Article submitted by Danny Watts,  Sales and Leasing Agent at Saurage Rotenberg Commercial Real Estate

Written by Rob Varnon and Olivia Just May 4, 2012

That the malls are doing well doesn’t surprise experts like David Woitowitz, architect with JP Franzen Associates, whose expertise includes designing smaller retail spaces.”A lot of people like going to the mall because it’s all in one place,” he said. “You are able to hit it and go to five stores in one location. They’re mini cities, almost.”

Woitowitz said the owners of many centers now are continually renovating, retooling and finding new ways to fit more shops in some of the nontraditional spaces in the malls.That the malls are doing well today is surprising considering what happened in the recession.

” `Brutal’ is a good word” for what malls faced during the recession, said Ryan McCullough, a real estate economist for CoStar Group Inc. “I think the truth of the matter is that malls did struggle, but today, they are stronger off than your average shopping center.”Before the recession, the average rent nationally was $22.47 per square foot, he said. Today, it’s just over $18. It had dropped under $18 during 2011, but has been rising recently, McCullough said. That’s for all retail spaces, not just malls.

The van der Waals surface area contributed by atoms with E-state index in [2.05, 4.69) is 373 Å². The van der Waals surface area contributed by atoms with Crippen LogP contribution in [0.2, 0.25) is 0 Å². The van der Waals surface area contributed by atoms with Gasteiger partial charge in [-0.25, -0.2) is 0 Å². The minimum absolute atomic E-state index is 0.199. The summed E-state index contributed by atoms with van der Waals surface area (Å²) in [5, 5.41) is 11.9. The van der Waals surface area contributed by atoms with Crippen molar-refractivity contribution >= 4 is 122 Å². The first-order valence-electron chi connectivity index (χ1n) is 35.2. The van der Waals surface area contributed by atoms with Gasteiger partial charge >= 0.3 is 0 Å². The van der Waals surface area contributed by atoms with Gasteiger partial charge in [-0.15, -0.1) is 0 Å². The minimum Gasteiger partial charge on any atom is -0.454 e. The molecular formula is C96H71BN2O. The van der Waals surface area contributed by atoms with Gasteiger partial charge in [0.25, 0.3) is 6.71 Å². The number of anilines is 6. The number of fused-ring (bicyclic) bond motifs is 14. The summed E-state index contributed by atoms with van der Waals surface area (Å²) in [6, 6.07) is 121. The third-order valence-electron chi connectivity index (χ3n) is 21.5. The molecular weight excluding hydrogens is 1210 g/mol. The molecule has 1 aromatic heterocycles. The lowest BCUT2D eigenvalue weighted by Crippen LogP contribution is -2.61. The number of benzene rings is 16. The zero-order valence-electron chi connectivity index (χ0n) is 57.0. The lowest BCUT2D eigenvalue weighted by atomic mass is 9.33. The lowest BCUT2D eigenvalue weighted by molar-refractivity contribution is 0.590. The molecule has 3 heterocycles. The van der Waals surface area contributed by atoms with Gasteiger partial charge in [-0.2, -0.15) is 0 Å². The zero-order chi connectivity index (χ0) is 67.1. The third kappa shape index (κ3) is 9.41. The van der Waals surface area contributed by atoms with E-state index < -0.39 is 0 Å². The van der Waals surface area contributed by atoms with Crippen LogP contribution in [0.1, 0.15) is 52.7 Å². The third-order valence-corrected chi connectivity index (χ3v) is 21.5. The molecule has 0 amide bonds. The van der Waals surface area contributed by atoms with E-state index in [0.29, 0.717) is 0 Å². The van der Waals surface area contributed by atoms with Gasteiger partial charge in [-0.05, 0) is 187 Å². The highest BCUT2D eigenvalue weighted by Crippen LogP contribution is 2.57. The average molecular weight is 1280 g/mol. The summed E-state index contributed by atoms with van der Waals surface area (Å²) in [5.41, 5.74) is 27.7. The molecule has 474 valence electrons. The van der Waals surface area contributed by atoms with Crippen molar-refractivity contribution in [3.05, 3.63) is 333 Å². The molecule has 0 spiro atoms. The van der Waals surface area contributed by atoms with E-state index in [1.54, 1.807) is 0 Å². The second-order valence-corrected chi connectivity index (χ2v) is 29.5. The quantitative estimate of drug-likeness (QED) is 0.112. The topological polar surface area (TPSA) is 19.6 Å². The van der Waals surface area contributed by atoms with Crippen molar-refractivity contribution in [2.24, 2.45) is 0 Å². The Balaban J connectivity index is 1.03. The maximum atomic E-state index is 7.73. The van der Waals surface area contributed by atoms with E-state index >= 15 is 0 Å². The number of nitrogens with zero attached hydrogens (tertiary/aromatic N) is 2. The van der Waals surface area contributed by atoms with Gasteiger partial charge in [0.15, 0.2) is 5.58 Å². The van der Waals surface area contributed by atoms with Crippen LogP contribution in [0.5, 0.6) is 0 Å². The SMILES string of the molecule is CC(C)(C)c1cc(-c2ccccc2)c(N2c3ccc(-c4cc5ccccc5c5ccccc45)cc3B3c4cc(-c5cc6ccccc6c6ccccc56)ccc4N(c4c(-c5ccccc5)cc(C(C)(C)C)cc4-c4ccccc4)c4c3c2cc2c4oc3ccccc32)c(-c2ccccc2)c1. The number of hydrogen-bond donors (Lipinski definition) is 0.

According to Westfield’s parent corporation, average rents per square foot in 2011 for its American properties was $60.16 per square foot.Today, the average vacancy rate in malls is 5.8 percent, McCullough said, which is up from the 2007 rate of 3.4 percent, but better than the 6.9 percent vacancy rate for retail space across the country. He said to get to this point, malls cut rates and brought in a new mix of shops and services. You can now find more restaurants and services in malls than you could five or six years ago. In some, you’ll find dentists, financial services, massage clinics and fitness clubs. Milford will welcome an L.A. Fitness this year to the Connecticut Post mall.

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Danny Watts, a commercial real estate sales and leasing specialist with Saurage Rotenberg Commercial Real Estate, is a graduate of Louisiana State University (LSU). He has over 20 years experience in commercial real estate brokerage and appraisal. His areas of expertise include commercial and industrial brokerage and leasing; multi-family brokerage; lease negotiations; tenant build outs; market analysis and insight; and feasibility and valuation analysis. Danny is a member of the Commercial Investment Division (CID) of the Greater Baton Rouge Association of REALTORS®, a board member of the Perkins Road Historic Merchants District Association, and has served as a vice president for Literacy Works of Baton Rouge.

Saurage Rotenberg Commercial Real Estate is a member of the Baton Rouge Area Chamber of Commerce (BRAC); the West Baton Rouge Chamber of Commerce; the Baton Rouge Better Business Bureau; the Louisiana Commercial Data Base (LACDB); and the International Council of Shopping Centers (ICSC). Several agents, on an individual basis, are members of the Society of Industrial and Office Realtors® (SIOR), the Certified Commercial Investment Member Institute (CCIM); the National Association of REALTORS® (NAR); and the Greater Baton Rouge Association of REALTORS® Commercial Investment Division (CID).